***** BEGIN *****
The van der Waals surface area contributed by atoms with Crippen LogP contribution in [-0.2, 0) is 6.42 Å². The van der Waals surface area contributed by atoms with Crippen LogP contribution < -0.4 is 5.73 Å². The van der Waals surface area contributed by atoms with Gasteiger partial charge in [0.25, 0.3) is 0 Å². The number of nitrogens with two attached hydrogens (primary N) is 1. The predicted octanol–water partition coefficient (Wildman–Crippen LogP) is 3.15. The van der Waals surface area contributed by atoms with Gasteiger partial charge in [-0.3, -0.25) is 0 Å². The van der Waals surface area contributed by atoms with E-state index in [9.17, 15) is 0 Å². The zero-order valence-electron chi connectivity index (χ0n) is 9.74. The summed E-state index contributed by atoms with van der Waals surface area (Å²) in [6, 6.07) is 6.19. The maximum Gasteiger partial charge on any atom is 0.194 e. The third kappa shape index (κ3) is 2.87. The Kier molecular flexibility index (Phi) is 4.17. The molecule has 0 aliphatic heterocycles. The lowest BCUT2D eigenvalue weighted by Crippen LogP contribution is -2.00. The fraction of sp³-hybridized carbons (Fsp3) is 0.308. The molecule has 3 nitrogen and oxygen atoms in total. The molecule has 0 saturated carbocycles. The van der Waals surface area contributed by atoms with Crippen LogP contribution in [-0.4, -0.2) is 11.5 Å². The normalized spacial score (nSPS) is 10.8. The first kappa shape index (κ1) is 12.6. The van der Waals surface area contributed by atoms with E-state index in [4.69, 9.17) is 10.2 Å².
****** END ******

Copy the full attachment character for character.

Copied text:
The van der Waals surface area contributed by atoms with Crippen LogP contribution in [-0.2, 0) is 6.42 Å². The van der Waals surface area contributed by atoms with Crippen LogP contribution < -0.4 is 5.73 Å². The van der Waals surface area contributed by atoms with Gasteiger partial charge in [0.25, 0.3) is 0 Å². The number of nitrogens with two attached hydrogens (primary N) is 1. The predicted octanol–water partition coefficient (Wildman–Crippen LogP) is 3.15. The van der Waals surface area contributed by atoms with Gasteiger partial charge in [-0.3, -0.25) is 0 Å². The van der Waals surface area contributed by atoms with E-state index in [9.17, 15) is 0 Å². The zero-order valence-electron chi connectivity index (χ0n) is 9.74. The summed E-state index contributed by atoms with van der Waals surface area (Å²) in [6, 6.07) is 6.19. The maximum Gasteiger partial charge on any atom is 0.194 e. The third kappa shape index (κ3) is 2.87. The Kier molecular flexibility index (Phi) is 4.17. The molecule has 0 aliphatic heterocycles. The lowest BCUT2D eigenvalue weighted by Crippen LogP contribution is -2.00. The fraction of sp³-hybridized carbons (Fsp3) is 0.308. The molecule has 3 nitrogen and oxygen atoms in total. The molecule has 0 saturated carbocycles. The van der Waals surface area contributed by atoms with Crippen LogP contribution in [-0.4, -0.2) is 11.5 Å². The normalized spacial score (nSPS) is 10.8. The first kappa shape index (κ1) is 12.6. The van der Waals surface area contributed by atoms with E-state index in [4.69, 9.17) is 10.2 Å².